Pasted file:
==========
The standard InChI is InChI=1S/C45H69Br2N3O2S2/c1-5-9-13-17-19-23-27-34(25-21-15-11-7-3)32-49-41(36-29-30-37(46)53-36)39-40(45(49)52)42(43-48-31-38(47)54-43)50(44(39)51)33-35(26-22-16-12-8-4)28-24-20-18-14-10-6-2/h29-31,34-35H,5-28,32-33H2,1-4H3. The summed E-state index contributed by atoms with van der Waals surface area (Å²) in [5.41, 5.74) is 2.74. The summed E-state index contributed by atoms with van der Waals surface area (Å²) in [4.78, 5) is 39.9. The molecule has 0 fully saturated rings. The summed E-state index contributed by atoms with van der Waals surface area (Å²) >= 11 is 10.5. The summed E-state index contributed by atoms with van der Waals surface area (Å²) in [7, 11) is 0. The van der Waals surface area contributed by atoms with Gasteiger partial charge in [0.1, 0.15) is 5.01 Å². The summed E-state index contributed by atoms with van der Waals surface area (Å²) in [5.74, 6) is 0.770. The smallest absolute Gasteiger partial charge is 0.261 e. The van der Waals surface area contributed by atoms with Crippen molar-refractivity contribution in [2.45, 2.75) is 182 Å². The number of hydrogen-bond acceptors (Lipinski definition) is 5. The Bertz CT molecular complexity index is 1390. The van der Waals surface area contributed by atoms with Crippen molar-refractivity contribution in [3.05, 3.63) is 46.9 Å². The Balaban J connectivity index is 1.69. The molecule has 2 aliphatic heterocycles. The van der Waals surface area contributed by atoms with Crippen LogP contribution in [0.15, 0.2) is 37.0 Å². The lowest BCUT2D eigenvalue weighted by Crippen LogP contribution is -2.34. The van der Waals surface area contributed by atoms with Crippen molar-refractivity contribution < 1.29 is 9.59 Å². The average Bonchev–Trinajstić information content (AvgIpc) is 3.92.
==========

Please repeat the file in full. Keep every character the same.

The standard InChI is InChI=1S/C45H69Br2N3O2S2/c1-5-9-13-17-19-23-27-34(25-21-15-11-7-3)32-49-41(36-29-30-37(46)53-36)39-40(45(49)52)42(43-48-31-38(47)54-43)50(44(39)51)33-35(26-22-16-12-8-4)28-24-20-18-14-10-6-2/h29-31,34-35H,5-28,32-33H2,1-4H3. The summed E-state index contributed by atoms with van der Waals surface area (Å²) in [5.41, 5.74) is 2.74. The summed E-state index contributed by atoms with van der Waals surface area (Å²) in [4.78, 5) is 39.9. The molecule has 0 fully saturated rings. The summed E-state index contributed by atoms with van der Waals surface area (Å²) >= 11 is 10.5. The summed E-state index contributed by atoms with van der Waals surface area (Å²) in [7, 11) is 0. The van der Waals surface area contributed by atoms with Gasteiger partial charge in [0.1, 0.15) is 5.01 Å². The summed E-state index contributed by atoms with van der Waals surface area (Å²) in [5.74, 6) is 0.770. The smallest absolute Gasteiger partial charge is 0.261 e. The van der Waals surface area contributed by atoms with Crippen molar-refractivity contribution in [2.45, 2.75) is 182 Å². The number of hydrogen-bond acceptors (Lipinski definition) is 5. The Bertz CT molecular complexity index is 1390. The van der Waals surface area contributed by atoms with Crippen molar-refractivity contribution in [3.05, 3.63) is 46.9 Å². The Balaban J connectivity index is 1.69. The molecule has 2 aliphatic heterocycles. The van der Waals surface area contributed by atoms with Crippen LogP contribution in [0.15, 0.2) is 37.0 Å². The lowest BCUT2D eigenvalue weighted by Crippen LogP contribution is -2.34. The van der Waals surface area contributed by atoms with Crippen molar-refractivity contribution < 1.29 is 9.59 Å². The average Bonchev–Trinajstić information content (AvgIpc) is 3.92.